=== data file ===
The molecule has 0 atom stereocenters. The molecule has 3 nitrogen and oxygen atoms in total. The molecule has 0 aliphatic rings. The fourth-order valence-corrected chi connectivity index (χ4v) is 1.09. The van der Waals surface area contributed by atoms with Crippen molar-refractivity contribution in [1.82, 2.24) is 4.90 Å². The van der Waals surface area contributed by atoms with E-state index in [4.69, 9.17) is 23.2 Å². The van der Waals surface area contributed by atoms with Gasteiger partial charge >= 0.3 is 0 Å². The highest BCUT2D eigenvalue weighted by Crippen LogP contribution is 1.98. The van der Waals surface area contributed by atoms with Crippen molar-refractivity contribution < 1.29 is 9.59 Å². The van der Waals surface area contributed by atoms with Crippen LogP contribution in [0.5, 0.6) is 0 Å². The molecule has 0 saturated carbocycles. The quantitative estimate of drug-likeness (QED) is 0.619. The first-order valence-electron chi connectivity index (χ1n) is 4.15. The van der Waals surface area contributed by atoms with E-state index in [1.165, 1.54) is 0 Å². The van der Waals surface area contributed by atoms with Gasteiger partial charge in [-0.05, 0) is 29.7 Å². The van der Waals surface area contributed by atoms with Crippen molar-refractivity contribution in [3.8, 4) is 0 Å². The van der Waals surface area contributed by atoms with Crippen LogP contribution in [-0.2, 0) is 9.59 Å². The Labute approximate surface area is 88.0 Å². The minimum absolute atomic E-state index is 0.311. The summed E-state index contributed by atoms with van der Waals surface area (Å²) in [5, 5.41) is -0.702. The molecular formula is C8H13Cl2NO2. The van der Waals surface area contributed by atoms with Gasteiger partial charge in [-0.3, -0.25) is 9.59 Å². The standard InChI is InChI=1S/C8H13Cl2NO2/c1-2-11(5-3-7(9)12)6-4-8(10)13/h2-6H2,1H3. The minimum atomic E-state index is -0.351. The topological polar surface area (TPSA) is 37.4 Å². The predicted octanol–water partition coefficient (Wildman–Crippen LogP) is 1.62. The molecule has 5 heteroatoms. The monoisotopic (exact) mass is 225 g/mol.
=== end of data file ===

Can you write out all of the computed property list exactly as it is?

The molecule has 0 atom stereocenters. The molecule has 3 nitrogen and oxygen atoms in total. The molecule has 0 aliphatic rings. The fourth-order valence-corrected chi connectivity index (χ4v) is 1.09. The van der Waals surface area contributed by atoms with Crippen molar-refractivity contribution in [1.82, 2.24) is 4.90 Å². The van der Waals surface area contributed by atoms with E-state index in [4.69, 9.17) is 23.2 Å². The van der Waals surface area contributed by atoms with Gasteiger partial charge >= 0.3 is 0 Å². The highest BCUT2D eigenvalue weighted by Crippen LogP contribution is 1.98. The van der Waals surface area contributed by atoms with Crippen molar-refractivity contribution < 1.29 is 9.59 Å². The van der Waals surface area contributed by atoms with Crippen LogP contribution in [0.5, 0.6) is 0 Å². The molecule has 0 saturated carbocycles. The quantitative estimate of drug-likeness (QED) is 0.619. The first-order valence-electron chi connectivity index (χ1n) is 4.15. The van der Waals surface area contributed by atoms with E-state index in [1.165, 1.54) is 0 Å². The van der Waals surface area contributed by atoms with Gasteiger partial charge in [-0.05, 0) is 29.7 Å². The van der Waals surface area contributed by atoms with Crippen molar-refractivity contribution in [3.8, 4) is 0 Å². The van der Waals surface area contributed by atoms with Crippen LogP contribution in [-0.2, 0) is 9.59 Å². The Labute approximate surface area is 88.0 Å². The minimum absolute atomic E-state index is 0.311. The summed E-state index contributed by atoms with van der Waals surface area (Å²) in [5, 5.41) is -0.702. The molecular formula is C8H13Cl2NO2. The van der Waals surface area contributed by atoms with Gasteiger partial charge in [-0.3, -0.25) is 9.59 Å². The standard InChI is InChI=1S/C8H13Cl2NO2/c1-2-11(5-3-7(9)12)6-4-8(10)13/h2-6H2,1H3. The minimum atomic E-state index is -0.351. The topological polar surface area (TPSA) is 37.4 Å². The predicted octanol–water partition coefficient (Wildman–Crippen LogP) is 1.62. The molecule has 5 heteroatoms. The monoisotopic (exact) mass is 225 g/mol.